Copyright protection applies to all creative acts and processes resulting in an innovative product that bears a mark of original authorship. This set of rules extends to every medium, and the medium of such works may vary significantly. However, artwork does not have to be officially reported with the United States Copyright Office to be legally protected by specific statutes. Therefore, once you create your artistic work, you are its copyright owner by default, and the lifelong security of your creative property is provided.
While the registration is unnecessary, it is advisable to notify about the copyright claim and grant the artists the ability to take legal actions if any rights infringement happens, providing compensation of attorney’s fees and legal costs. Furthermore, the validation of your rights as an artist ensures the extra-security of your unpublished works.
Today, the term “copyright release” is often applied more often, especially in photography. A photo copyright release is an authorization to copy, distribute, promote, or use in any other way the copyrighted photos at the wish of the owner. Contrary to full copyright transfer, it is a special approval granted by the copyright owner. Usually, such a photo release agreement does not have an expiration date and determines the assignment of responsibility between both parties, expressed in specific terms: the “releasor” and the “releasee.”
Whether you print the photos through a processing store, exhibit, or insert them in your blog, keep in mind that the photographs may be secured by copyright. We recommend that you get acquainted with the Creative Commons (CC) organization and its general regulations for further information.
If you are a photographer or an artist who wants to share and promote creative artworks (by letting others copy and share them, too) and at the same time keep your intellectual property secured, filling out the copyright form may be a good option.
When completing this form, one should feature at least the following basic details:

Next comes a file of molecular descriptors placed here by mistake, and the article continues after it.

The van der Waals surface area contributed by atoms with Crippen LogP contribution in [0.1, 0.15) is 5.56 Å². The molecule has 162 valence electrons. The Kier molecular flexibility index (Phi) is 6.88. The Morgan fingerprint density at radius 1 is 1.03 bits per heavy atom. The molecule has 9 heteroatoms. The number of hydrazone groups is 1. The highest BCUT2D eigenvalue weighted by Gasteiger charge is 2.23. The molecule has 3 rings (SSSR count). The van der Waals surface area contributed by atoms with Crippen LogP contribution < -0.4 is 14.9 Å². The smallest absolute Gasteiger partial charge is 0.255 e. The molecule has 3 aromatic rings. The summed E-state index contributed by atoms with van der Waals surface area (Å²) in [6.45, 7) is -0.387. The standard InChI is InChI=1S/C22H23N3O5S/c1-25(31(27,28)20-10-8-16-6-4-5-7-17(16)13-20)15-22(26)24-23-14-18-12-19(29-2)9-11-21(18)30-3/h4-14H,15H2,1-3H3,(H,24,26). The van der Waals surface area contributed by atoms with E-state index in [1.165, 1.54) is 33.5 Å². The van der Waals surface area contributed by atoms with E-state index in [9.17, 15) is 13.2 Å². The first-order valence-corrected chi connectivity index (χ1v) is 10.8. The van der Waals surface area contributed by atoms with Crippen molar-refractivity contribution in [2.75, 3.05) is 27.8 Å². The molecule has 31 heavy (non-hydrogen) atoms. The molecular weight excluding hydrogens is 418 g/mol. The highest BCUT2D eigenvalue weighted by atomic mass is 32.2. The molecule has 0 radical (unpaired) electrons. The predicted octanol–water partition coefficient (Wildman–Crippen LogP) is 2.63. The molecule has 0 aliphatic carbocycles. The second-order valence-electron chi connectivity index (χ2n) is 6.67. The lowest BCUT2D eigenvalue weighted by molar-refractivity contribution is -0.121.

Using our in-built template, you can complete the release of liability form quickly and easily, just in several steps.
1. Do a Thorough Check-Up of Creative Commons for Free Use
You already know that not each photo is copyrighted. If you wish to use free and accessible photographs on the Internet, we strongly advise you to check the Creative Commons database in advance. Since it supports a great variety of images and photo search engines, it will not be a problem to find a suitable photo that is free to use or attribute it if needed.
2. Get in Touch with the Photo’s Owner
In case the chosen photo is under copyright, it is your duty to get in touch with the owner to specify the details of its further usage. In some cases, the author simply permits you for free, but do not always count on it and accept the copyright conditions, if there are any.
However, there might be an exception to the copyright, called the “fair use” doctrine—the one that allows free usage of copyright in a restricted and reasonable way. Fair use is a complicated legal standard that may apply to a particular case, so do not underestimate its prerequisites.
3. Give Payment or Consideration
Being a full owner of creative property, one has the right to ask for compensation. It may be paid in advance, later in the form of royalties, or specified in the discussion.
4. Get the Signature
The copyright release comes into force only after it is completed and signed by the artwork’s author. Keep in mind that the author may ask for a copy of the release, so prepare an extra one in advance.
5. Use the Photo
If permission is given and the agreement is signed, you finally have the right to use the photographs. We advise you to keep the document, though, for potential future reference.